One Question

Allow me to editorialize here for a second: The current fight for a $15-an-hour minimum wage in Seattle—on the heels of the 77-vote victory for a $15 minimum for airport workers in SeaTac—seems like the best opportunity yet to improve the livelihoods of low-income workers and help galvanize the move for a real decent wage for low-level workers across the country.

Occupy, Schmoccupy: The momentum for a higher minimum has never, in my lifetime, been more momentous, nor has the national conversation turned so vociferously toward lifting the floor for our lowest-paid workers. Forget Paul Krugman; today, CNN ran an opinion piece by AFL-CIO President Richard Trumka pointing out that had the minimum wage kept pace with productivity over the last 45 years, it would be nearly $19 an hour; if the minimum had increased at the same pace as the incomes of the highest 10 percent of wage-earners in the U.S., it would be more than $28. 

Image via Economic Policy Institute.

Instead, we're stuck at $7.25. ($2.13 for tipped workers; $9.19 in Washington state, where the minimum is indexed to inflation). Obama is proposing a two-year increase to $10.10 an hour, which won't get low-wage workers close to the U.S. median wage, which is above $16 an hour. 

Given all that, the $15 minimum seems like a no-brainer. (How much do you make? Is it above $15 an hour, and do you think you could survive on less?)

Still, it's far from a done deal. This Thursday, as fast-food workers strike in 100 cities nationwide, union leaders and activists are marching from SeaTac to Seattle City Hall to show their support for the $15 minimum. We asked Service Employees International Union Local 775 president David Rolf whether, and why, this effort may actually pay off for worker rights.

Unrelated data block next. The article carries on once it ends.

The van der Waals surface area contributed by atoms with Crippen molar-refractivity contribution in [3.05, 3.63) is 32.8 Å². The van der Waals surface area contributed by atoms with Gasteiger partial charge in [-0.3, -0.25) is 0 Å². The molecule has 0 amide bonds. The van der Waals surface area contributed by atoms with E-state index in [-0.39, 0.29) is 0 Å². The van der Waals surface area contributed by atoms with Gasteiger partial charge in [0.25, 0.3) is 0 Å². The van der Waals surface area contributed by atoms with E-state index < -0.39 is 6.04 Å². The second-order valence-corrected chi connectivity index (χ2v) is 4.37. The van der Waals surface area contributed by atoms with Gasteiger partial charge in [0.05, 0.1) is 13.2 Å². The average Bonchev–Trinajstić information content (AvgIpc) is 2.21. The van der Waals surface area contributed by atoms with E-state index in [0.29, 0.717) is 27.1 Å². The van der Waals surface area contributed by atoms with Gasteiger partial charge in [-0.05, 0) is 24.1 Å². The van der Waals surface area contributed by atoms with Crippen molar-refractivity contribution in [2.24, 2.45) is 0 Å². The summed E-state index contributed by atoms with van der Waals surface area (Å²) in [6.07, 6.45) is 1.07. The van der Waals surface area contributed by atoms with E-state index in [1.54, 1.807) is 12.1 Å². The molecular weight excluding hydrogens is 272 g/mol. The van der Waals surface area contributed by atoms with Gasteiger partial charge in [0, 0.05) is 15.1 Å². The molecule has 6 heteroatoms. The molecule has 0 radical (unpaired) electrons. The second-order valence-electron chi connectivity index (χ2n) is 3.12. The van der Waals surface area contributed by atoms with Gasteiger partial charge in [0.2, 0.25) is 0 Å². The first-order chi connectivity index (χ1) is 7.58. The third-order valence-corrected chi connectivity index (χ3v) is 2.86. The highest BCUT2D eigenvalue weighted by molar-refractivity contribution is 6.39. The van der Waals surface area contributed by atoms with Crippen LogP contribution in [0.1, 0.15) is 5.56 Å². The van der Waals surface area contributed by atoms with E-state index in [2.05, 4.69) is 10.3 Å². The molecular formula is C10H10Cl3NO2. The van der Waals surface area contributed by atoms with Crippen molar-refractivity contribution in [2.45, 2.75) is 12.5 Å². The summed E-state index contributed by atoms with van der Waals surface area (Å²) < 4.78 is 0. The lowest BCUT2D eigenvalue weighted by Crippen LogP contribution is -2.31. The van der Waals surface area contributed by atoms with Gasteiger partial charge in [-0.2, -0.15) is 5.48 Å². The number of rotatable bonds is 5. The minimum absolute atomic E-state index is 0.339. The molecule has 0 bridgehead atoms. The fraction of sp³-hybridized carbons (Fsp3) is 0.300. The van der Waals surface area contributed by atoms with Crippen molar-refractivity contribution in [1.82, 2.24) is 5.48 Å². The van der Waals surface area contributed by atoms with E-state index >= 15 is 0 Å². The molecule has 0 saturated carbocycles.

Here's what Rolf had to say about our basic question—how is the current living wage movement different than the Occupy movement: 

At SEIU 775 we are very happy to support this march & to help resource and organize it, and I’m personally very sorry to miss it (I have to be on the East Coast).  

The fast food workers’ movement has similarities to & differences from Occupy.  It shares a generally dispersed & disaggregated leadership model, a commitment to direct action,  an “open-source” membership concept, and confrontational positioning vis-à-vis corporate power.

Where this movement diverges from Occupy, first, is that it has very sharp demands: $15 and the right to organize. Further, it is focused on a specific industry and group of workers, it is tied to employment standards and poverty wages (not to a generalized list of grievances against global capitalism), and while not electoral per se, it is much more political in that it is open-minded about how to achieve victory—whether living wages should be paid voluntarily by employers or mandated by government action. 

But most importantly, what the fast food workers movement aspires to in many ways replicates what the early labor movement attempted to do:

1. Exercise economic & political power to change workers’ lives dramatically for the better ($15).

2. Do so to scale, throughout an entire industry and/or geography.

3. Build a permanent organization (“the right to organize”) not tied to the expiration of a momentary mobilization.

Clearly there’s a lot going on here and a lot to say about this, and as you can imagine we’re very involved in this struggle here and nationally.  But there’s something special going on in Seattle – the Seatac Initiative, the Mayor’s race, the Sawant victory [socialist Kshama Sawant, who defeated city council member Richard Conlin in November], the fast food mobilizations—around the question of wages & inequality.